First half revenue at Bury St Edmunds-based Greene King tops £1bn for first time
- Credit: Archant
Greene King has continued to reap the benefit of last year's takeover of the Spirit Pub Company, with first half revenues across the pubs and brewing group topping £1bn for the first time.
Bury St Edmunds-based Greene King, which now owns more than 3,000 pubs across Great Britain, said today that group-wide revenue grew by 13.8% to £1.044bn in the 24 weeks to October 16.
The included a 15.6% increase within its managed pubs, restaurants and hotels business – which includes brands such as Hungry Horse, Farmhouse Inns, Chef & Brewer and Flaming Grill – where sales totalled £855.9m.
Revenue from Greene King's leased and tenanted pubs estate rose by 14% to £93.6m, although sales for its brewing and brands business dipped by 0.6% to £94.8m.
However, all three businesses recorded growth in operating profit for the first half, including an increase of 12.4% for the managed estate to £154.5m, 19.1% for the tenanted estate to £43.7m and 0.7% for brewing and brands to £14.8m.
This left overall operating profit before exceptional items 13% higher at £203.7m, with the pre-tax figure before exceptionals coming in at £139m, an increase of 14.6%.
One-off charges of £46.5m, principally property impairment and finance costs, left the bottom-line pre-tax profit up 9% at £92.5m.
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Greene King also said today that synergies from the integration of Spirit are now expected to total £30m this year, meaning the original three-year target will have been achieved a year early.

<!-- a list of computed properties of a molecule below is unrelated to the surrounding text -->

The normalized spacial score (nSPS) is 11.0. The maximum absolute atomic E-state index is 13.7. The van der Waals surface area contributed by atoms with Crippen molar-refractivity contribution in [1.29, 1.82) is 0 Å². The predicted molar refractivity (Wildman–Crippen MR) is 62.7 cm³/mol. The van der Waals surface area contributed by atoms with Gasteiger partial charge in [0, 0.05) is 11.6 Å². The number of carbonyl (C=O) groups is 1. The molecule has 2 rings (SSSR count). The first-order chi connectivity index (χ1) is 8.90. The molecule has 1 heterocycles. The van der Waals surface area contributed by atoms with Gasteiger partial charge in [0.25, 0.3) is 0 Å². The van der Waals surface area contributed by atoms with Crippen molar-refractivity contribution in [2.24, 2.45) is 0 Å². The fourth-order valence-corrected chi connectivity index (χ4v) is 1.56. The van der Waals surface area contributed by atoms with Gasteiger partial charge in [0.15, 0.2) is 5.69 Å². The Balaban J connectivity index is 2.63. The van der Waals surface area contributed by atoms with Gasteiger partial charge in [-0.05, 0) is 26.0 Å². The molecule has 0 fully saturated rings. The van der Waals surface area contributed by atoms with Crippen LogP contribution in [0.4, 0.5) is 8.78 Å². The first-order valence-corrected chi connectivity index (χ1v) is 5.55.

A total of 50 pubs have undergone brand conversion as part of the integration process, resulting in an average sales uplift of more than 30%, it added.
Greene King chief executive Rooney Anand said: 'We have delivered market outperformance and strong integration momentum against a backdrop of continued challenging market conditions.
'Our performance has been driven by growth in all divisions and the synergy benefits from the integration. These have helped to offset increased cost pressures, particularly from the National Living Wage, as well as additional investment in the customer offer to meet higher guest expectations of value, service and quality.'
He added: 'The full impact of the UK decision to leave the EU remains unclear. Looking ahead, increasing levels of consumer uncertainty, further cost pressures and the changing dynamics of eating out, mean the consumer environment is likely to become more challenging.
'However, we are confident that the strength of our brands, pubs, people and cash generation leaves us well placed to deliver another year of progress, value creation and returns for our shareholders.'
The interim dividend will rise by 4.1% to 8.8p per shares.